Monday, September 3, 2012
Serena Williams' near-perfect game
By Greg Garber ESPN.com
NEW YORK -- Any discussion of Serena Williams' chief assets usually begins with her serve -- by a wide consensus, the greatest in the history of the women's game -- and her astonishing power.
But on the inside, there is something more lethal: No one wants to win more badly than Williams.
You could see it Monday, when she was facing her only break point in a fourth-round match with Andrea Hlavackova. Serena, who usually speeds through her service games, bounced the ball more times than Novak Djokovic usually does. She took a deep breath and went for an ace down the middle, but it was just wide. The next offering was good and, eventually, when Hlavackova's backhand drifted long, Serena smiled a small smile.
Hlavackova was playing on two injury-weakened legs, but Serena showed no mercy. She pitched a very nearly perfect game, winning 6-0, 6-0 in a match that was over in under an hour. In a ruthless display, Serena won 60 of 89 points.
"In this particular case she was fighting really hard," Serena said later. "You give people any type of chance, especially in tennis, the match is never over until you shake hands. There is always a comeback available. So you don't want to give that opportunity. She was getting so pumped up and she never gave up."
Keep in mind, this was the fourth round of a major.
At the 1988 Australian Open, there were an astounding three double-bagels in the fourth round, off the rackets of Martina Hingis, Lindsay Davenport and Mary Pierce. It's happened only three times since. In 2008, Ana Ivanovic blanked Petra Cetkovska on her way to the French Open title. Three years ago here Kateryna Bondarenko wrecked Gisela Dulko in similar fashion.
It was, she said, her best performance of the tournament, and now she'll face Ivanovic in a quarterfinal match Wednesday.
Serena is trying to win her first U.S. Open since 2008. What does a double-bagel say about the state of her game?
"I just think it says I'm focused," Serena said.
Rawanska stunned:Roberta Vinci, a 29-year-old Italian in uncharted territory, pulled the upset of the tournament so far, stunning No. 2 seed Agnieszka Radwanska 6-1, 6-4.
Agnieszka Radwanska had a chance to wrest the No. 1 ranking, but that won't happen anymore.
How did she do it?
"I close my eyes," an ecstatic Vinci joked in her on-court interview.
Vinci, the No. 20 seed, is into the quarterfinals for the first time in a major, and she'll have the honor of playing her doubles partner, Sara Errani, who managed an upset of her own, a straight-sets win over No. 6 seed Angelique Kerber.
Radwanska, a finalist at Wimbledon, who had already matched her best effort here at the U.S. Open, will be unhappy with this result. Coming in, she had a mathematical chance to wrest the No. 1 ranking from Victoria Azarenka.
They are who we thought they were: The first men's quarterfinal to be set was a predicted matchup between No. 1 seed Roger Federer and No. 6 seed Tomas Berdych.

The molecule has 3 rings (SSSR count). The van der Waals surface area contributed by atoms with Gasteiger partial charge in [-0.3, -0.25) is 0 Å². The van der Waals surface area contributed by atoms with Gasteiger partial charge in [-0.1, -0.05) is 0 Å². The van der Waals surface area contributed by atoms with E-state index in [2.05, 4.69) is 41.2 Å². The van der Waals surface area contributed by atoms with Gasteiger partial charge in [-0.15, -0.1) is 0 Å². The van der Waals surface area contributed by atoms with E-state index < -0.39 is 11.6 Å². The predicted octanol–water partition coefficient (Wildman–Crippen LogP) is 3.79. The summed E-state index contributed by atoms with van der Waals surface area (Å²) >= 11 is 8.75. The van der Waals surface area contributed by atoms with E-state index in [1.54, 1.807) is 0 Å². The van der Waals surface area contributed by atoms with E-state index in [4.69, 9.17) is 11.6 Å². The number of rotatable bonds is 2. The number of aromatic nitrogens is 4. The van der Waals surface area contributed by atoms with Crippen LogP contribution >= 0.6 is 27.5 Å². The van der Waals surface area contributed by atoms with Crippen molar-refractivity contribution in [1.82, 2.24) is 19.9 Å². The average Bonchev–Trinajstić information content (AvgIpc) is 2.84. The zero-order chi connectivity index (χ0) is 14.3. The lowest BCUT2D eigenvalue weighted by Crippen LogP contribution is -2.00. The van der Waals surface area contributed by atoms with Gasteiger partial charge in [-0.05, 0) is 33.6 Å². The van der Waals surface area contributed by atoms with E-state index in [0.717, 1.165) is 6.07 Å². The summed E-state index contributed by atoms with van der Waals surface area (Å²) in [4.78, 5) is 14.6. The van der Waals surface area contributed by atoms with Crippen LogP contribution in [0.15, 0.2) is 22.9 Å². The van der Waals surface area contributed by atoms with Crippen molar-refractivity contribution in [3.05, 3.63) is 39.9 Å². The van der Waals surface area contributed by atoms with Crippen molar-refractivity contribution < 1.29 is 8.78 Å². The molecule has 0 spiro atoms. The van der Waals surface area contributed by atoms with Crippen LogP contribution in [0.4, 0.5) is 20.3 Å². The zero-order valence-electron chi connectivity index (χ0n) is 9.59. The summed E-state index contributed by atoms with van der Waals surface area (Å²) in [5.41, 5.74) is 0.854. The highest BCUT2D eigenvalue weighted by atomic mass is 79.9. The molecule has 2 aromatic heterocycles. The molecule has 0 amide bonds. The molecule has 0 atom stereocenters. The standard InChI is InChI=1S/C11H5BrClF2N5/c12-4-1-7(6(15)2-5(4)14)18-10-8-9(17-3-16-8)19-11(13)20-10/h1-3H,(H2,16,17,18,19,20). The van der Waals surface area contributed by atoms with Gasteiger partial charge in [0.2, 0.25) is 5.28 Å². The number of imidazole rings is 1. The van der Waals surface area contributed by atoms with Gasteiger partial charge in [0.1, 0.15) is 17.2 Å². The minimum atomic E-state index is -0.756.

Federer sailed through after a walkover against Mardy Fish; Berdych did not exert himself much more in a 7-6 (4), 6-4, 6-1 victory over No. 11 seed Nicolas Almagro.
Federer has an 11-4 edge in career head-to-heads against Berdych, but the Czech Republic player has taken three of the past six, most recently last year in Cincinnati.
"It will be a tough match against Tomas," Federer said. "We have played many times in the past and he has always been a tough opponent. I will have to continue to serve well and dictate the points."
Tricky match for Bryans: It was 5-all in a second-set tiebreaker, and Bob and Mike Bryan were two points from going home. It was at this moment of gravitas that Bob Bryan opted to bust out the ultimate trick shot:
He curled his left hand behind his back, dropped the racket between his legs -- and returned a blazing ball on the half-volley. It carried the net and on the next swing, a flat forehand as the opposing team rushed the net, Bob hit a winner.
"I didn't plan it," he said later. "If as a coach I'd tell my student to never do it. It's something you don't want to try at home."
It was the kind of shot, the Bryans said, they used to practice as kids growing up in California.
Added Mike, "There's 20 different options, but he chose No. 21."
The Bryans won the set on the next point with a terrific lob by Mike and escaped the team of Santiago Gonzalez and Scott Lipsky 6-7 (6), 7-6 (5), 6-3. The Olympic gold medalists are into the quarterfinals, where they'll face Frenchmen Julien Benneteau and Nicolas Mahut.
The doubles draw has opened up considerably, with the early departure of No. 1 seeds Daniel Nestor and Max Mirnyi and No. 4 seeds Mariusz Fyrstenberg and Marcin Matkowski.
Another surprise for Errani: Sara Errani, the 5-foot-4 Italian, was a revelation at the French Open, reaching the final opposite Maria Sharapova.
She's at it again in New York, where she surprised No. 6 seed Angelique Kerber 7-6 (5), 6-3.
Errani beat her by a similar score in the quarterfinals at Roland Garros, but on these hard courts, the powerful German would seem to have the advantage.
"I know that she will play a lot of spin and also some drop shots, but, yeah, I tried to be aggressive," Kerber said. "She was better today. What can I say?"